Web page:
Perhaps Microsoft was too quick to sing the Windows 10 unification song, and perhaps we were to quick to buy the spiel. After practically saying that Windows 10 is for everyone, Redmond is now revealing the fine print, slowly and in bits and pieces. After vaguely alluding to the Windows RT’s demise, Microsoft is more clearly and more explicitly revealing one subtle yet important caveat to the Windows 10 promise. Any Window 10 device smaller than 8 inches, whether phone or tablet, will not be getting the desktop mode.
This statement is bound to bring up a lot of emotions and theories, but let’s try to think about it really hard. On one hand, it does make sense. If Microsoft is positioning Windows 10 to be the Windows for every kind of device, it has to draw the line somewhere. After all, one normally doesn’t expect phones to be running full-scale desktop apps. It seems that Microsoft is drawing the line at screen size instead of any other hardware component. Phones, phablets, and tablets under 8 inches will basically be left with the “Modern” experience. Anything larger will get access to the full “Continuum” experience.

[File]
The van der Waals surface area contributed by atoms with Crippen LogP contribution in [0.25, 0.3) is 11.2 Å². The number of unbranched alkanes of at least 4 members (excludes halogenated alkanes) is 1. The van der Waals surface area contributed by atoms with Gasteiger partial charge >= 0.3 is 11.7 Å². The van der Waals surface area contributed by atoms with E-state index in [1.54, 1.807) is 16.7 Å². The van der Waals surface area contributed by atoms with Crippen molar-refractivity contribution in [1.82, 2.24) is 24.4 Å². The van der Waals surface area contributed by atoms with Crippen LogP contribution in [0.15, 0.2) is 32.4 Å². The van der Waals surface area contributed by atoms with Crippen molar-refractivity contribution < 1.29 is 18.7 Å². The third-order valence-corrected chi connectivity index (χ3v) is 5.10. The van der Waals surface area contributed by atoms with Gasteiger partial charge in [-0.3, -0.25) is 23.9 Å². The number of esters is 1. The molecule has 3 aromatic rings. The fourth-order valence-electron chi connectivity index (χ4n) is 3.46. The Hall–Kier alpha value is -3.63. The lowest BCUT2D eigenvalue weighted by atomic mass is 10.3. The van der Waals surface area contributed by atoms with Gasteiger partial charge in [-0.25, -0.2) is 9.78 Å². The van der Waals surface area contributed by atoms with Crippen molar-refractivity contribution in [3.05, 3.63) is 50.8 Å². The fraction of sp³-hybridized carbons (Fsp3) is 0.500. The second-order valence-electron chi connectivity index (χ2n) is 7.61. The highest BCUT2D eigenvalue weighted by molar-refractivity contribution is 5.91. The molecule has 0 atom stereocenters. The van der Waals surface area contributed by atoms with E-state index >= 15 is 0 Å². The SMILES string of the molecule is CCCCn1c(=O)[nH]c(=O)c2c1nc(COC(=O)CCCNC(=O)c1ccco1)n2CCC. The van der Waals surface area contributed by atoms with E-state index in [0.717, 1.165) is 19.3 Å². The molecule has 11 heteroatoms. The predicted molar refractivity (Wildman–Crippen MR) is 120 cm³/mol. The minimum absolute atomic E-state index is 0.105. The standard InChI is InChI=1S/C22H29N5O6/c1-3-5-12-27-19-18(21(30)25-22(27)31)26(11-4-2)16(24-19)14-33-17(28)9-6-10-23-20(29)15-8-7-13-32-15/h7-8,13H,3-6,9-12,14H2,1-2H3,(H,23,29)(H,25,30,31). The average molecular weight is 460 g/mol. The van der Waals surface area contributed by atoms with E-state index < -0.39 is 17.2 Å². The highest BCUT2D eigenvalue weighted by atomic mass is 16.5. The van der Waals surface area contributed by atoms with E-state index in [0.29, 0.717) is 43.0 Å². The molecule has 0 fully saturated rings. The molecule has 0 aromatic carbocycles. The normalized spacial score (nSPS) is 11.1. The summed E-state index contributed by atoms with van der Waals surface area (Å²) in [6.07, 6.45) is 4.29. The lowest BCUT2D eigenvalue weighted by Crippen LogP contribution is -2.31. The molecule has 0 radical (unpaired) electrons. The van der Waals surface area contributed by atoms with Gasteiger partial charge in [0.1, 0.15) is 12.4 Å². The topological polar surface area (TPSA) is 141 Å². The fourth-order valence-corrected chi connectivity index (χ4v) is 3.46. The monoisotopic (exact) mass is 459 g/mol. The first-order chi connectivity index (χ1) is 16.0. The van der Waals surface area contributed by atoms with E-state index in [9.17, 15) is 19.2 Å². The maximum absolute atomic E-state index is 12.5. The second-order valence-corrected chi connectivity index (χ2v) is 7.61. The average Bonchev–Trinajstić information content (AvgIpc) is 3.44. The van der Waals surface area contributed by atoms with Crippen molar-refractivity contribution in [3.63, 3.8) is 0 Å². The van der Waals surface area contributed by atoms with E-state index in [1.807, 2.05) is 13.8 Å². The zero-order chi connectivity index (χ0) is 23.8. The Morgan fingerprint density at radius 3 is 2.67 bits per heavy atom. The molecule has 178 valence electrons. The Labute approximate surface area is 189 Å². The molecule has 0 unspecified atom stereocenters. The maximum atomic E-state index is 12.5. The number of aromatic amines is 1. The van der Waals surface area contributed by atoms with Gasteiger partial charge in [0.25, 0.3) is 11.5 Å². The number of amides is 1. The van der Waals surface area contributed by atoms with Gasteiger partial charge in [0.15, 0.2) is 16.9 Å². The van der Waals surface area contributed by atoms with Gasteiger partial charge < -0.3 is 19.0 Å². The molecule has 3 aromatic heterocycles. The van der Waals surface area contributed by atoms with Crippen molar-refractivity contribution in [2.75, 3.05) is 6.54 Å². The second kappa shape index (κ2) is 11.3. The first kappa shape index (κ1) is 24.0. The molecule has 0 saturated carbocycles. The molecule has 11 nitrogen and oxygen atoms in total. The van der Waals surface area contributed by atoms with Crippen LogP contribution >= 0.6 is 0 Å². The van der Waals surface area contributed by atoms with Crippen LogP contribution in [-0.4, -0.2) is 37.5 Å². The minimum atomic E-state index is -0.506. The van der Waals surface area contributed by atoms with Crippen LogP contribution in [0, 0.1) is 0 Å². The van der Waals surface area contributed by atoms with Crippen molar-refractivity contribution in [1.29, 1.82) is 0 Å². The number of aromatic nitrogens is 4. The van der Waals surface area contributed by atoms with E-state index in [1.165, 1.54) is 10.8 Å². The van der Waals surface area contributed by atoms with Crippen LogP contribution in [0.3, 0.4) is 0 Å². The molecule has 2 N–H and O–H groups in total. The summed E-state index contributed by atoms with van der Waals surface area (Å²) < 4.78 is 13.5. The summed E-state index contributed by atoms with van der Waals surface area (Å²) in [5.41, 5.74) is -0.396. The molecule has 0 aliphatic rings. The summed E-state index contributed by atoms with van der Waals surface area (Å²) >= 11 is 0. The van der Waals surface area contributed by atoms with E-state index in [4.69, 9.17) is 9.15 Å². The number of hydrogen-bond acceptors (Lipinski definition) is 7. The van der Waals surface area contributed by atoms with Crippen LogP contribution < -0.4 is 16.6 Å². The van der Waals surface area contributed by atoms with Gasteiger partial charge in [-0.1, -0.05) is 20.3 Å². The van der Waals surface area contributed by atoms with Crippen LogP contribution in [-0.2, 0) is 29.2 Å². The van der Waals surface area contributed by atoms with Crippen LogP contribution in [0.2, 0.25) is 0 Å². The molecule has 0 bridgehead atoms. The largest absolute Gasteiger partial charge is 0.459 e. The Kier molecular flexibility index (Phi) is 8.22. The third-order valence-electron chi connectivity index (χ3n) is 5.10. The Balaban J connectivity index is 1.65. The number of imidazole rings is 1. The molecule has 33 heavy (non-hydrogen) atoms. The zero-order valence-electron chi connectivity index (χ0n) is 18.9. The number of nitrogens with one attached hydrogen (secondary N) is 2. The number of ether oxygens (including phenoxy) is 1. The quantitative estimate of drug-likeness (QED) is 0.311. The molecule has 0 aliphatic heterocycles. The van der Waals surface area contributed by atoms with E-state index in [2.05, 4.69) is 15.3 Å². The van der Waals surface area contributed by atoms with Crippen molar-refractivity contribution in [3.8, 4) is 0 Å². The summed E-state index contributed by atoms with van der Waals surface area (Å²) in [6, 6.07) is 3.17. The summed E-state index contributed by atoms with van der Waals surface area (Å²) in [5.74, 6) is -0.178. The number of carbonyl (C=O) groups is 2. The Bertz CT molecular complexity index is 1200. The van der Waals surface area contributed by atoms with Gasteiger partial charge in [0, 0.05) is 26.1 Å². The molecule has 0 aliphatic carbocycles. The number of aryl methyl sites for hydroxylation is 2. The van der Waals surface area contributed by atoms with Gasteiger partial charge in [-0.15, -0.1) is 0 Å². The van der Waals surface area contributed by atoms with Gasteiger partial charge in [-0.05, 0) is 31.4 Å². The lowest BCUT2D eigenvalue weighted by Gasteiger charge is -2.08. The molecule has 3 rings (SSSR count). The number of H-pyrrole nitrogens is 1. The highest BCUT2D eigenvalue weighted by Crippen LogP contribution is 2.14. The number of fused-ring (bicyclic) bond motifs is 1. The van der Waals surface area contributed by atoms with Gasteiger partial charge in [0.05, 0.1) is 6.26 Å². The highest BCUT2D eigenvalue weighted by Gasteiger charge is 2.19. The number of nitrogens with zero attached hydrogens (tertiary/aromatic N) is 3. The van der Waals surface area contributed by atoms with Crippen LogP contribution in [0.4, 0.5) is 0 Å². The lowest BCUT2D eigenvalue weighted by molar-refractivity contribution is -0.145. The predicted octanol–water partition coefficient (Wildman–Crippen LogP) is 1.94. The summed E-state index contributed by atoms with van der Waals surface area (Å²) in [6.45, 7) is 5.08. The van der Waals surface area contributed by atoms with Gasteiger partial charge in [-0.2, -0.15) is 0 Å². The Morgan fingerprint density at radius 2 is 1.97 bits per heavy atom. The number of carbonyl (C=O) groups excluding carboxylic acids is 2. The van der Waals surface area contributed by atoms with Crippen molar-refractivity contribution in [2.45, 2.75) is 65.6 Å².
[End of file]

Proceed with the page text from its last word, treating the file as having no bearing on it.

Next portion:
To some extent, this setup also practically solves the superficial dichotomy that was created between Windows 8 and Windows RT. The desktop-less Windows 10 practically matches the experience of Windows RT, but without the technical limitation of CPU architecture. There will no longer be a distinction between ARM and Intel Windows devices but only between screens.
Of course, this decision is bound to ruffle a few feathers, particularly those who have been investing in small-sized Window 8 tablets of late. Microsoft has practically removed price barriers when integrating Windows 8 into small tablets and while it doesn’t say what the future will be like in terms of cost, it is, in effect, saying that the future for those devices will be less than what they already have now. Microsoft also has yet to chime in on the growing number of mini and pico PCs and HDMI dongles running Windows 8, a device class that hasn’t been specifically addressed yet. Those will most likely also get the full desktop experience, but given how Microsoft seems to be “clarifying” its position only now, one can’t really tell.
The one ray of hope is that Microsoft won’t be cutting out existing devices. Tablets of the small size that are already running Windows 8 will still get the Continuum factor when they upgrade to Windows 10, but that’s just about it. So if you already have a 7-incher from HP or Dell, for example, there’s no reason to throw them out in frustration. Just don’t go buying a new one just yet before we get the whole and final Windows 10 picture.